The Evolution of Mass Shooting Litigation: We're Only at the Beginning

It is my hope as a trial lawyer that problems our clients face can be overcome, and our law firm works hard to solve problems in our communities, whether they involve poor policy, corporate or municipal negligence, or the lack of oversight of a bad doctor or otherwise dangerous person. The hope is to see a reduction in certain types of cases. We’ve accomplished this by removing dangerous drugs from the shelves, ending dangerous environmental practices, and making transportation safer. However, the ongoing tragedy of being a mass shooting attorney is that the exact opposite has happened and that despite some recent legal efforts, our country continues to see an escalation of senseless and preventable violence.  For example, in 2022 there were 648 mass shootings in America, according to Gun Violence Archive, and leading up to that there were 690 in 2021. These numbers are more than double the number of mass shootings ten years ago. In 2023 so far we are seeing approximately two mass shootings per day.

Our firm was honored to represent many people shot or killed at Pulse Nightclub in Orlando, Florida in 2016. Since then, we were involved in representing survivors of the Route 91 concert shooting at the MGM hotel in Las Vegas, Nevada, and we represent more than 50 survivors and family members impacted by the Highland Park, Illinois Fourth of July shooting. We also have clients from the Robb Elementary shooting in Uvalde, Texas and the Club Q LGBTQ nightclub shooting in Colorado Springs, Colorado. The number of these tragic and traumatic events continues to accelerate.

These cases are not only complex due to the physical and emotional damage wrought by the mass shootings, but also because of the complexity of undertaking impact litigation and advocacy against gun manufacturers and other parties to successfully obtain justice for the individuals affected by mass shooting tragedies.  

These cases differ from the traditional types of wrongful death litigation our firm has traditionally handled. In formulating these legal strategies, we as attorneys must thread a very tight needle due to federal limitations on bringing lawsuits against gun manufacturers. We believe manufacturers have engaged in consumer deception or fraudulent marketing claims involving retail sales. We respect the lone success of this theory in the Sandy Hook case and believe it can be successful again, mitigating the high level of risk in these cases.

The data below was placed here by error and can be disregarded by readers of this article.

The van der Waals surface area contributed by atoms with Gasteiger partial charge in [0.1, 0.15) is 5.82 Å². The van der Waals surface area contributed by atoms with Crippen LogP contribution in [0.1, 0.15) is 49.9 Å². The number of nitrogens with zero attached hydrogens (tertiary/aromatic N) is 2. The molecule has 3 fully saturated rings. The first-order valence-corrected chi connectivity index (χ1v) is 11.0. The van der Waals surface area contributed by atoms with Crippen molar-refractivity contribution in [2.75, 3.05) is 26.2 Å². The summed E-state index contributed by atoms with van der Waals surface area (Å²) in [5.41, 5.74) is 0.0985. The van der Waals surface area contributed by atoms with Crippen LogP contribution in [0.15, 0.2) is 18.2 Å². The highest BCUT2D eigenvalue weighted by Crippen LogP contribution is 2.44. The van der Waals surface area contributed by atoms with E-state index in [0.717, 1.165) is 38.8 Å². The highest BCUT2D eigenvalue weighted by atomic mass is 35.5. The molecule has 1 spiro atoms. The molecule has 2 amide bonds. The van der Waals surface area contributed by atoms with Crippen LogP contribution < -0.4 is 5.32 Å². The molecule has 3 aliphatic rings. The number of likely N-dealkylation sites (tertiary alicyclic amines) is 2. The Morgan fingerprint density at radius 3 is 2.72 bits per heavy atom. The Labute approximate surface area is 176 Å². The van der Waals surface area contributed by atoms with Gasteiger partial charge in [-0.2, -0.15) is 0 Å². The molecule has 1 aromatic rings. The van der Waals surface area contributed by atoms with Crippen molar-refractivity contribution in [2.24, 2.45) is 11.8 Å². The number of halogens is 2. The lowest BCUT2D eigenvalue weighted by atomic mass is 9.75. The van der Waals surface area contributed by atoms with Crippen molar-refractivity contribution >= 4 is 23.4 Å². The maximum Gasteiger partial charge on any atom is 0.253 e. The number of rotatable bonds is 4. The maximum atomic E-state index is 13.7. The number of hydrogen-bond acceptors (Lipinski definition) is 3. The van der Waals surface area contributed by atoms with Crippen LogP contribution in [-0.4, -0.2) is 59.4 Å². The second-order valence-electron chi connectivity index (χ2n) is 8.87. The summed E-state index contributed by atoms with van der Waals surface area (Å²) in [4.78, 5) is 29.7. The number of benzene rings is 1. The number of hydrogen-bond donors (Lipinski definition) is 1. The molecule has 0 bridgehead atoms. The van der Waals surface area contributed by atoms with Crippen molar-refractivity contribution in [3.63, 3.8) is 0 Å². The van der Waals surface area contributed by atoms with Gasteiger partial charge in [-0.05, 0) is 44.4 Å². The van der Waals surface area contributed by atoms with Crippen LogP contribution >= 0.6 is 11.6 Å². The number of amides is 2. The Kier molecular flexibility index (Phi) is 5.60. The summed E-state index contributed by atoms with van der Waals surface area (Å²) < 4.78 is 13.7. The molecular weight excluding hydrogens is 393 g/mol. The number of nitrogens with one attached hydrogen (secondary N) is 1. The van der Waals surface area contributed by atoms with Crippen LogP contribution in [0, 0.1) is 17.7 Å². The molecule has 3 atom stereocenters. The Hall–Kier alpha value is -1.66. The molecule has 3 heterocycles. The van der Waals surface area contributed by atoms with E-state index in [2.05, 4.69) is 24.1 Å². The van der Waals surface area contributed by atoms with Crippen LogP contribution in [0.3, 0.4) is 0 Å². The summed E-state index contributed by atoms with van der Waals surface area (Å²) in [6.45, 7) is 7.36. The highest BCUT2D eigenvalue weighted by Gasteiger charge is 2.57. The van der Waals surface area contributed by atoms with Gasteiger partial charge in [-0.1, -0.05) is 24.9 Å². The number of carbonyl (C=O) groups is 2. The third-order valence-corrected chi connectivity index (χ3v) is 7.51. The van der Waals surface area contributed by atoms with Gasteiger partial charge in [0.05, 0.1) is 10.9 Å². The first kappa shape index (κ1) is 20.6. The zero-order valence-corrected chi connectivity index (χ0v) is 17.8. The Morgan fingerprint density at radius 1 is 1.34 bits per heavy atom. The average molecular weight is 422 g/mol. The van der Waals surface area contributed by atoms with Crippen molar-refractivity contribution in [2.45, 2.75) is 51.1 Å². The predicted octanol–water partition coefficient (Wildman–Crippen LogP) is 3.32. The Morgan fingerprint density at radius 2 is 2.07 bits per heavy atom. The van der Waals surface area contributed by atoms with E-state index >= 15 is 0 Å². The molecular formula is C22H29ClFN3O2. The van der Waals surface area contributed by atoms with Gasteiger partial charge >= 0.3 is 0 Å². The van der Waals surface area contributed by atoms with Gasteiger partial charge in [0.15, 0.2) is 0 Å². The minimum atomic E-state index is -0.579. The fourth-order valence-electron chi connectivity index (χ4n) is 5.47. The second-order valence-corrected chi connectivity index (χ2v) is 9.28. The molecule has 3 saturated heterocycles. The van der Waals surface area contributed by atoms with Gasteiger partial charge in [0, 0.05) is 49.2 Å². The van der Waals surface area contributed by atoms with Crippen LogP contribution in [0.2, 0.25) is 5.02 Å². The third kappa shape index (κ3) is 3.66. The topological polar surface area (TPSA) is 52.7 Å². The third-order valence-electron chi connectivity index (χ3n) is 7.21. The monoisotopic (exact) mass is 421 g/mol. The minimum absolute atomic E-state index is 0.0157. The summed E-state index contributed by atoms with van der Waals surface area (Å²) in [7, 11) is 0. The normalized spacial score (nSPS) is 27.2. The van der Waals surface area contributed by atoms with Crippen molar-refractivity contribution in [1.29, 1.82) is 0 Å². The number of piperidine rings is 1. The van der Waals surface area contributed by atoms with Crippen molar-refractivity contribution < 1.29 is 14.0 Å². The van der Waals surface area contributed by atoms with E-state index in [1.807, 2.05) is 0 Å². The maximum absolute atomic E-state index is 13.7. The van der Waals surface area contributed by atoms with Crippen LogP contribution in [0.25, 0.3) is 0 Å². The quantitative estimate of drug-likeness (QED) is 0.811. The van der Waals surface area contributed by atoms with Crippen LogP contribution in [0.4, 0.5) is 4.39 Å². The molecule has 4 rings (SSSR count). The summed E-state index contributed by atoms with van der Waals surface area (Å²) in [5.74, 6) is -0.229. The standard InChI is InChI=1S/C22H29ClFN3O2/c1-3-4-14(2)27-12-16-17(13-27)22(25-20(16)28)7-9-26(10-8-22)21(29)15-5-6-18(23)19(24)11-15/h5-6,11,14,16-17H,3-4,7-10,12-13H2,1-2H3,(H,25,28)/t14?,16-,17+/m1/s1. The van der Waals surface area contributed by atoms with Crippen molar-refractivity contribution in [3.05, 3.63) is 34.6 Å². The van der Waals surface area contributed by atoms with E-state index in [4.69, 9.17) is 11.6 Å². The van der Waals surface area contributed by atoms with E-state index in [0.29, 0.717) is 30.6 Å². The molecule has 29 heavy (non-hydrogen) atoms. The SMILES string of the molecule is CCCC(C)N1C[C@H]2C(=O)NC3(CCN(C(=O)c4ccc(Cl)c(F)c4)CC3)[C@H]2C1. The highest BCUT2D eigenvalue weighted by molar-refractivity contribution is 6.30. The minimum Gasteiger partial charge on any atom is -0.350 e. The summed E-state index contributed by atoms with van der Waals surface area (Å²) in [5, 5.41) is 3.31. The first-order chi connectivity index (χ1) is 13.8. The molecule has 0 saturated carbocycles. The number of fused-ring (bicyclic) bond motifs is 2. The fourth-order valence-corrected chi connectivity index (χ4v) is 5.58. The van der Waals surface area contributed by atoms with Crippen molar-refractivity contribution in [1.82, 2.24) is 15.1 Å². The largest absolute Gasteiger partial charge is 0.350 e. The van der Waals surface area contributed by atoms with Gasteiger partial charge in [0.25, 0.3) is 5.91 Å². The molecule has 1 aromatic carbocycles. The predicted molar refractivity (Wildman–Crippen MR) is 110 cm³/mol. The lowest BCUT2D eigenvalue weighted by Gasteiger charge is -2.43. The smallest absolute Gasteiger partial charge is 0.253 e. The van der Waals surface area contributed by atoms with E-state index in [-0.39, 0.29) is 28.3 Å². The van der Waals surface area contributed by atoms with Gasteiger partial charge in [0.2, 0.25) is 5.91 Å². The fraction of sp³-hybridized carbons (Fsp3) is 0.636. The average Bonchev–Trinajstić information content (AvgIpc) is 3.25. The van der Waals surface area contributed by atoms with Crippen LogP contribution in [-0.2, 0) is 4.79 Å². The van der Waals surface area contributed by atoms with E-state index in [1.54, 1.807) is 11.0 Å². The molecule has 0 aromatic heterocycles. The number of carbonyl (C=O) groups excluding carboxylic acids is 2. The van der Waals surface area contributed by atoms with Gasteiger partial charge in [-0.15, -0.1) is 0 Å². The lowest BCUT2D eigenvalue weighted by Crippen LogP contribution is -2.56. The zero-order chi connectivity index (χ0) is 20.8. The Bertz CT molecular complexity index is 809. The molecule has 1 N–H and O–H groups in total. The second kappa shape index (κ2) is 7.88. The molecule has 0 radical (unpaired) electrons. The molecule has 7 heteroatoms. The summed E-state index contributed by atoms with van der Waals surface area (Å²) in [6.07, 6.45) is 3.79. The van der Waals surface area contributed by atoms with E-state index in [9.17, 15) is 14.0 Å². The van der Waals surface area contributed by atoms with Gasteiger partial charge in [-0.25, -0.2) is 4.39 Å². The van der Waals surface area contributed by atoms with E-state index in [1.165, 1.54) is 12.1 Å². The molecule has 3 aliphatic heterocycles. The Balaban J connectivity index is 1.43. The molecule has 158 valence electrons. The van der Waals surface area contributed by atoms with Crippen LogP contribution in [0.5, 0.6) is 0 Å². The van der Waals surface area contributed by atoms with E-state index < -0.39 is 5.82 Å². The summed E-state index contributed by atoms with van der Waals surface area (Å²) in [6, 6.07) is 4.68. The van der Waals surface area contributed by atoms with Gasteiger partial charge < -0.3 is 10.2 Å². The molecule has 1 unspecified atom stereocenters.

Financially, mass shooting cases are not good business decisions for law firms. Period. Two words drive the reason why firms pursue this type of litigation: social justice. Mass shootings are not a new event in this country, but the firms now active in this practice area are the vanguard of the movement.

These lawsuits will continue to grow in size and scope until there are major changes in either legislation at the state and federal levels or when gun manufacturers voluntarily - in addition to paying restitution to victims and survivors - change the way they market their products. I see this type of litigation as very akin to litigation seen in the past few decades with tobacco, asbestos, forever chemicals or lemon cars like the Ford Pinto. The trial lawyers have proven they’re the most effective weapon for industry-wide changes.

Not every law firm has the capacity or capability to take these risks. I would love to see this practice area expand with the most respected legal minds in our national bar, because the more opportunity we have for collaboration, the greater our chances to save lives moving forward.

Beyond using the courts to create change, we have other avenues to make a difference. We at Romanucci & Blandin have advocated for policy and legislative changes across the country because we know that although our cases can create accountability, they alone will not solve the issues contributing to the number of mass shootings in the United States. Legislation, such as banning assault weapons and high-capacity magazines, is an important component of improving safety and saving lives, while still maintaining respect for other Second Amendment rights.  In January of 2023, for example, Illinois passed and signed such a package of laws, and our firm was proud to advocate for this important change.

All of these efforts together give us a fighting chance in an uphill, somewhat untested battle against gun manufacturers and other actors. This is the type of legal work that will define our generation, as we work to reverse the growing and distressing trend of mass shooting violence in our communities.



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